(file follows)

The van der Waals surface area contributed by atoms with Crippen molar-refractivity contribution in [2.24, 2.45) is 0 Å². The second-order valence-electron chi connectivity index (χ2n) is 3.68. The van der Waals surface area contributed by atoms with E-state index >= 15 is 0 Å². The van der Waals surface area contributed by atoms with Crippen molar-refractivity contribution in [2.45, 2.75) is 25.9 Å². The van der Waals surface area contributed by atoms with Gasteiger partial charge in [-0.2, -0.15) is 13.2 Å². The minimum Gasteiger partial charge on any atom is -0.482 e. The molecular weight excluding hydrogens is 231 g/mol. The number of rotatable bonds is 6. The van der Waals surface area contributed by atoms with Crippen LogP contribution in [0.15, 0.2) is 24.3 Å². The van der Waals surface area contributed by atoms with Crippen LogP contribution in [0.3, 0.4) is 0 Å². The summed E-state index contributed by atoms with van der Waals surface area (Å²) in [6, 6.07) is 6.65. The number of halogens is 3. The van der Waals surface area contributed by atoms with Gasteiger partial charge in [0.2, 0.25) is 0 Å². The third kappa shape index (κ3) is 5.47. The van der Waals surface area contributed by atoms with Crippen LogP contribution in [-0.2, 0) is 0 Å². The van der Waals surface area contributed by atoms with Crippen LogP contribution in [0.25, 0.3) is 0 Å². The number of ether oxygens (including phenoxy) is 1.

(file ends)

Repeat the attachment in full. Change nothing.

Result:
The van der Waals surface area contributed by atoms with Crippen molar-refractivity contribution in [2.24, 2.45) is 0 Å². The second-order valence-electron chi connectivity index (χ2n) is 3.68. The van der Waals surface area contributed by atoms with E-state index >= 15 is 0 Å². The van der Waals surface area contributed by atoms with Crippen molar-refractivity contribution in [2.45, 2.75) is 25.9 Å². The van der Waals surface area contributed by atoms with Gasteiger partial charge in [-0.2, -0.15) is 13.2 Å². The minimum Gasteiger partial charge on any atom is -0.482 e. The molecular weight excluding hydrogens is 231 g/mol. The number of rotatable bonds is 6. The van der Waals surface area contributed by atoms with Crippen LogP contribution in [0.15, 0.2) is 24.3 Å². The van der Waals surface area contributed by atoms with Crippen LogP contribution in [0.3, 0.4) is 0 Å². The summed E-state index contributed by atoms with van der Waals surface area (Å²) in [6, 6.07) is 6.65. The number of halogens is 3. The van der Waals surface area contributed by atoms with Gasteiger partial charge in [0.2, 0.25) is 0 Å². The third kappa shape index (κ3) is 5.47. The van der Waals surface area contributed by atoms with Crippen LogP contribution in [-0.2, 0) is 0 Å². The van der Waals surface area contributed by atoms with Crippen LogP contribution in [0.25, 0.3) is 0 Å². The number of ether oxygens (including phenoxy) is 1.